Terrier can use high amounts of memory during both indexing and retrieval. This can manifest as a problem as the maximum amount of memory that can be used by a Java Virtual Machine (VM) has to be specified when it is created. In Terrier, we have tried to pick good defaults for memory usage, but when you're indexing a new collection, these may not be sufficient. This Wiki page documents the symptoms and causes of high memory usage, and some possible resolutions.
Java limits the maximum memory in two ways:
Heap usage (objects etc)
Stack usage (how many recursive function calls)
When you run into memory problems using Terrier, it is straight-forward to alter the settings of Java or Terrier to work-around the problem. If you get stuck then you can ask on the (new) Terrier Forum . If you still can't get a solution, then try coding round the problem - then send us a patch, and we'll include it in a future version of Terrier!
A heap memory problem is signified by a Java error: OutOfMemoryError. You can allow Java to use more heap memory by altering the -Xmx line in the script you are using to start Terrier.
Defaults (as of Terrier 1.0.2):
trec_terrier.sh: 512MB (line 85)
trec_terrier.bat: 512MB (line 68)
anyclass.sh: 512MB (line 82)
desktop_terrier.sh: 120MB (line 81)
desktop_terrier.bat: 120MB (line 77)
interactive_terrier.sh: 64MB (line 82)
interactive_terrier.bat: 64MB (line 64)
A stack memory issue is signified by a Java error: StackOverflowError. You can allow Java to use more stack memory by adding or alterting the -Xss line in the script you are using to start Terrier. If there is no -Xss line, the Java is using its default maximum stack size.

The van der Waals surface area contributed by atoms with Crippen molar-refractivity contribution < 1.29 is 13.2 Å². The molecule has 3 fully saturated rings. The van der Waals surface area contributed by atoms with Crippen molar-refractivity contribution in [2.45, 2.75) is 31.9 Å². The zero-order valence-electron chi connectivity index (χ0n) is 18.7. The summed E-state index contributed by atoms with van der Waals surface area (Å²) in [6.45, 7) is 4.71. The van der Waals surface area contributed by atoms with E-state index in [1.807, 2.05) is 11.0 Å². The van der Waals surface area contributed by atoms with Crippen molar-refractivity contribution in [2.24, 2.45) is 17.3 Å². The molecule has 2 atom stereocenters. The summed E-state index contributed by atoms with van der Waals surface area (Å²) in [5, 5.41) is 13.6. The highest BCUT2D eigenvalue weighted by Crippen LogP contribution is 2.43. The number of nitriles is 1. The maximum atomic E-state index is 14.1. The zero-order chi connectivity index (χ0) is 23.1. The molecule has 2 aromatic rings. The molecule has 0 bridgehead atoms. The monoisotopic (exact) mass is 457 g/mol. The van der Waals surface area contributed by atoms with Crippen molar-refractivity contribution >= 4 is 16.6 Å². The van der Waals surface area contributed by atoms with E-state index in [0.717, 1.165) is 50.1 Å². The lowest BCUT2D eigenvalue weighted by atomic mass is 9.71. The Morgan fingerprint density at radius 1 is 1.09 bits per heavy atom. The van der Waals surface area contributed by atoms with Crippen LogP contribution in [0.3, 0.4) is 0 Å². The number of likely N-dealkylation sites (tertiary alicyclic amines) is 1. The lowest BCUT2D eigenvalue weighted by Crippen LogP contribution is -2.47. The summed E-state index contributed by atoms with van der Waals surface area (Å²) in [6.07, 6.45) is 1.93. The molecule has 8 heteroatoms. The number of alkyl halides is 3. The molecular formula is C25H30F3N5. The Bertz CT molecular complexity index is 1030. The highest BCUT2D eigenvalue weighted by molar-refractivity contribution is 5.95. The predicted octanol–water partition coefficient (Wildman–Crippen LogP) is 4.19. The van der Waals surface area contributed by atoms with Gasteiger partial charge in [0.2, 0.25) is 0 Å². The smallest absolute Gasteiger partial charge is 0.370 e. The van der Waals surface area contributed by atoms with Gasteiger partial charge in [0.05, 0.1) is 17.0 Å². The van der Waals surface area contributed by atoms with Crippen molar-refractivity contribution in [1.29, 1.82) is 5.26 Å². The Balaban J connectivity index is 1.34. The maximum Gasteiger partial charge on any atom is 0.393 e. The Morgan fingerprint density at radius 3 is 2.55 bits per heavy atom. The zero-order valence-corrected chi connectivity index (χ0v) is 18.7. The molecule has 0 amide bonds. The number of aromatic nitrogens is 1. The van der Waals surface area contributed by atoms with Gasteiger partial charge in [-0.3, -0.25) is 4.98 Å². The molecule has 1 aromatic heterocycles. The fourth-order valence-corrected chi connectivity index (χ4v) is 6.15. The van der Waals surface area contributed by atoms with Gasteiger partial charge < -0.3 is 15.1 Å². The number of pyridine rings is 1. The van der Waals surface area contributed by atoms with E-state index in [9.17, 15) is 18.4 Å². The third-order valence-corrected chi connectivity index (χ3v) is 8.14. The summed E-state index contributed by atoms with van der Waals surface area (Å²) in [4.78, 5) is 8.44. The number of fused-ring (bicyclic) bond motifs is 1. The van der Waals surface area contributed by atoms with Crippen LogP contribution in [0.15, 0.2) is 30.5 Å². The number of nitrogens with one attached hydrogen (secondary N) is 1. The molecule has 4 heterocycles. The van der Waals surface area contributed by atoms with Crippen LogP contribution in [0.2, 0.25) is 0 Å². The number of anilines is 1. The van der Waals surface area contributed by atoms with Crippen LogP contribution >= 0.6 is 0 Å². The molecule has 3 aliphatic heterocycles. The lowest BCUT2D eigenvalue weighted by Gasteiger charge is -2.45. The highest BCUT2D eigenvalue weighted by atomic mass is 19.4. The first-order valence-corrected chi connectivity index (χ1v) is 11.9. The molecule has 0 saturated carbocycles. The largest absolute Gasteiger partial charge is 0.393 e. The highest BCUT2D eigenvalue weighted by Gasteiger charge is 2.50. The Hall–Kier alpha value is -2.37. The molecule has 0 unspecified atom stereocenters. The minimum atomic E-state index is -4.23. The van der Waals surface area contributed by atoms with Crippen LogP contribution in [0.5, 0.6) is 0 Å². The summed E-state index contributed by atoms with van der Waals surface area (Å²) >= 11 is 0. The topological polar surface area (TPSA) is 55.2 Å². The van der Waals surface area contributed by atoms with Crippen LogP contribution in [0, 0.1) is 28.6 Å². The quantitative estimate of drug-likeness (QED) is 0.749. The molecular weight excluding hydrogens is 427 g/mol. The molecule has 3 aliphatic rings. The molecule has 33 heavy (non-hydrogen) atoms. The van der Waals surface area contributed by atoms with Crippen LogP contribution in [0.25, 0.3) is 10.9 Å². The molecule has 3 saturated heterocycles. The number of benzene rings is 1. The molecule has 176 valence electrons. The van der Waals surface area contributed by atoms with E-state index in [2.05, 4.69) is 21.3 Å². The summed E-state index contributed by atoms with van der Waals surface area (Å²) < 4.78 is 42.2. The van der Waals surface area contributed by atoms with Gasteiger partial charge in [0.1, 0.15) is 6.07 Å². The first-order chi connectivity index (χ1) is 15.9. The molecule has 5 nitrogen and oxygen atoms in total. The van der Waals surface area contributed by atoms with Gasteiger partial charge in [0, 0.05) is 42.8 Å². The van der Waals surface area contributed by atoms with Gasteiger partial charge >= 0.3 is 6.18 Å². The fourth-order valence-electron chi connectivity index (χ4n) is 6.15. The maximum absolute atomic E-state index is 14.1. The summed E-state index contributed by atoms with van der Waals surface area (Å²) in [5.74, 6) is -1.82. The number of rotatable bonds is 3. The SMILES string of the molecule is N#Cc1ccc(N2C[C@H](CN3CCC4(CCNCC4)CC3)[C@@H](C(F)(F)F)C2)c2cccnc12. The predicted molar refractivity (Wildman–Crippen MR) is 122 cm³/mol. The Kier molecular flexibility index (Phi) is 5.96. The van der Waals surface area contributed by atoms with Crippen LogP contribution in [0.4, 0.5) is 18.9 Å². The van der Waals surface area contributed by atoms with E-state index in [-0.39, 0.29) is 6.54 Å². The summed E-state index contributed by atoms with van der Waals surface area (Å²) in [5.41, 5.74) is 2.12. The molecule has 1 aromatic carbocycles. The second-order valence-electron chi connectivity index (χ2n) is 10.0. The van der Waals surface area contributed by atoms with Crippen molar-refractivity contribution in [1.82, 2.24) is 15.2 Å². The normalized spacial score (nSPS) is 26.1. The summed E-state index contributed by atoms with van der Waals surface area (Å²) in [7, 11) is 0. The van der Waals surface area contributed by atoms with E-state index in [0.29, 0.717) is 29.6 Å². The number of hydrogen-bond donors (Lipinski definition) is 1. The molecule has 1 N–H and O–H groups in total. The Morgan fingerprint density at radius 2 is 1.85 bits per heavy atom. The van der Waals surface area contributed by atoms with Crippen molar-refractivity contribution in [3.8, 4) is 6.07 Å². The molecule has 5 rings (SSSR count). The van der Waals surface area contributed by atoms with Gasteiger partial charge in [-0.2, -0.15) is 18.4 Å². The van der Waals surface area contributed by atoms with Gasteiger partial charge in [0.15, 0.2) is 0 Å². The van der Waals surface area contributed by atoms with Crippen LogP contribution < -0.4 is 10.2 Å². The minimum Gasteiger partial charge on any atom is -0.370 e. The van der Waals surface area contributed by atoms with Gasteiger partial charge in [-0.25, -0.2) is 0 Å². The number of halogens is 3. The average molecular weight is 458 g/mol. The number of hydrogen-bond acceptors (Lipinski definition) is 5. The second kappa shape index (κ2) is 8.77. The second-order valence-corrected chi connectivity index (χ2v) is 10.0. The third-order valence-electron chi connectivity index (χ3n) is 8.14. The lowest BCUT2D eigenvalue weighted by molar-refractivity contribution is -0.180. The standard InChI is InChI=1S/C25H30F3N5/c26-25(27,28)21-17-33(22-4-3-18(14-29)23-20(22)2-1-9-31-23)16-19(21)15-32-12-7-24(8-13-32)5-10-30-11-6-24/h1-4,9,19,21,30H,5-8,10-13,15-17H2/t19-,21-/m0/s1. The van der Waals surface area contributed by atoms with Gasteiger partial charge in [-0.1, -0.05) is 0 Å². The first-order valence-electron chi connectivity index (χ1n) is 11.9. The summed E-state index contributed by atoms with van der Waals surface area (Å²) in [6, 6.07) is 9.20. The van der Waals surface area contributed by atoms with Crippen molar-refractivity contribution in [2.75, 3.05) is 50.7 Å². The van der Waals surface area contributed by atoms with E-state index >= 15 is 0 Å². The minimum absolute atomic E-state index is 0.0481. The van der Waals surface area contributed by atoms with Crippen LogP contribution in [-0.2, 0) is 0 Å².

Defaults (as of Terrier 1.0.2):
trec_terrier.sh: Unspecified (line 85)
trec_terrier.bat: Unspecified (line 68)
anyclass.sh: Unspecified (line 82)
desktop_terrier.sh: 64MB (line 82)
desktop_terrier.bat: 64MB (line 77)
interactive_terrier.sh: Unspecified (line 82)
All this information assumes a standard Sun Java VM (we're currently using 1.4.2_04). We do not have any experience of IBM JVMs etc.
Despite Java producing platform-independant code, some stack settings on one platform may not be directly suitable on other platforms.
Indexing a new large collection can be a daunting process. Be prepared to give indexing a couple of attempts, referring to this page when things go wrong. Also consider doing direct indexing and inverted indexing in two steps, using trec_terrier.sh -i -d then trec_terrier.sh -i -v.
OutOfMemoryError while building direct index
During building the direct index, Terrier attempts to write as much data to disk as possible to conserve memory. However, to keep good indexing speed, the class TermCodes keeps in memory a mapping from the String of a term to a term-id to be saved in the direct index. If you are indexing a large collection, the TermCodes may grow so large that it is too big to keep in memory.
Increase the amount of heap memory available to Java.
Contemplate breaking the collection into smaller chunks and then merging them somehow.